• I also want to do a better job of book-talking this one. I think it is such a powerful story and I would like more of my students to read it.

      • Jen Eiserman says:

        I’ve been doing some thinking about how to book talk this better. I think if students understood the topic better they might be more interested in reading it (we all had students inspired to do more digging after reading it, so why not do some front-loading instead). I might find an article or news clip to show as part of the book talk. It would make a great pairing with a nonfiction piece. I might also read passages of it aloud, instead of just giving a synopsis and my recommendation.

  3. BJ Neary says:

    This book is constantly out in our library; we have at least 5 copies. It was also a Reading Olympic book. When the reading classes choose multicultural books; Sold flies off the shelves.It was used in a social studies course Word Civlizations as one of the reading club books. A group of students read the book, blogged about it on Edmodo and finished with a technology project (choose from Animoto, Prezi, Glogster, etc.) The students loved it; the verse aspect of the book and learning about the culture of sex trafficking (abroad and in the US).

  4. Terry says:

    Hi everyone–! I read this book a while ago and I was, as an adult, really disturbed by it. I’m really glad that it is having such a powerful impact on students, especially making them do more research on their own–that, I think, is REALLY powerful. I’m so mad at myself because about six months ago or so I saw a presentation that students did posted based on this book and it was amazing…and somehow I didn’t bookmark it or save it.

    I think one downfall of the book (or, at least the version I read, which I believe was a paperback) was that it just…ends. I know it’s easy to look up discussions/guides/links/etc. to the book on one’s own, but I really wish the author and/or publisher had included some things, especially links for ways to get involved or help.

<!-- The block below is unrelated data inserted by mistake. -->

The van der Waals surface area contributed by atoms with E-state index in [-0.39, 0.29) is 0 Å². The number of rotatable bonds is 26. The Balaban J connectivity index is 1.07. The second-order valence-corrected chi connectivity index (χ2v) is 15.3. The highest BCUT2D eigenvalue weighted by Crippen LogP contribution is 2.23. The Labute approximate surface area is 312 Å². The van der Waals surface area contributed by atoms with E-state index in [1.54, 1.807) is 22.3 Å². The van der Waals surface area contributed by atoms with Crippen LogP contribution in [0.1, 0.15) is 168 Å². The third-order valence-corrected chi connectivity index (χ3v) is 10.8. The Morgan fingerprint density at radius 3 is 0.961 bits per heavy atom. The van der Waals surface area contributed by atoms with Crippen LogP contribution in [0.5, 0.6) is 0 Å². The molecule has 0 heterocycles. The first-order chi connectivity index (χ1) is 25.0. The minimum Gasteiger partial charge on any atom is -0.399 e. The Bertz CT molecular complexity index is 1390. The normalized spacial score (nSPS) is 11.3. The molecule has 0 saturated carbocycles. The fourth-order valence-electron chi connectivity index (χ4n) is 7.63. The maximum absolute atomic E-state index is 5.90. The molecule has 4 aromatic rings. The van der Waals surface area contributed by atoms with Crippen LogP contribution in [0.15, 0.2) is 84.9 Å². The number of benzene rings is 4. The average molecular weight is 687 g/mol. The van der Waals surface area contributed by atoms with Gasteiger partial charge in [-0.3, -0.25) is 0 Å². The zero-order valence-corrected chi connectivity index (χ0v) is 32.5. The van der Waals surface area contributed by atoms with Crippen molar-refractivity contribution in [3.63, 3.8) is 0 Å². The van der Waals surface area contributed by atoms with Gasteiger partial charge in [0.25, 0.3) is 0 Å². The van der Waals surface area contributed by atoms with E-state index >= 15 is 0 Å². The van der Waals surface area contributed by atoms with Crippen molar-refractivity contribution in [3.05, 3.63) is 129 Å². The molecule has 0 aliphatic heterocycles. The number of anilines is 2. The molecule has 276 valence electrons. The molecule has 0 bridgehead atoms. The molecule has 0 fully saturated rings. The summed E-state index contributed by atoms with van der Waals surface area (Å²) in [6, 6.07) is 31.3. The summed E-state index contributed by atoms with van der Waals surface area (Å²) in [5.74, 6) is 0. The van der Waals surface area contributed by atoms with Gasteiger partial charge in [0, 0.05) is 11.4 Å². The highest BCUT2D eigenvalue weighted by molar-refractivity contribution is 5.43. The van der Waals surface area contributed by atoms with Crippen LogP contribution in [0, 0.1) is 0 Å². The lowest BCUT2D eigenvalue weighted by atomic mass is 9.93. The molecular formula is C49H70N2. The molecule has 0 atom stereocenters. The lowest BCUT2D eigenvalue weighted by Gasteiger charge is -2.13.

I have the same question as I did for October Mourning–has anyone ever encountered complaints from parents about the topic(s) in the book? (Geez, maybe it was just at the high school where I worked…but there were a LOT of issues with parents-not-liking-such-topics-in-their-kids’-literature. Hmm.) And if so, how did you/the school handle them?

    Do any of you ever have any qualms about talking about sex/sexual abuse/exploitation with your students?

    • Jen S says:

      Here’s a link to the discussion guide posted on McCormick’s website. She also provides excellent resources on her site that are direct links to some other websites.

    • Sarah says:

      I’m moving to a different district in the fall, but I haven’t faced any complaints in the past. I’m not sure if it’s because the parents aren’t as involved or if it’s because they’re more open-minded.

      I don’t have any qualms talking about sex/sexual abuse/exploitation with my students. In my YA Lit class we read Looking for Alaska, so we almost always end up discussing the “scene on page 126” as my students refer to it. I try my best to set up a mature discussion because they’re important issues to discuss. Most of the time it goes well, although some students have a hard time staying mature, but I think that has more to do with being uncomfortable than anything else.

  5. Sarah says:

    I don’t know if any of you have heard about this yet; I just heard about it on the news. It’s an article about FBI raids which have rescued 105 children from forced prostitution.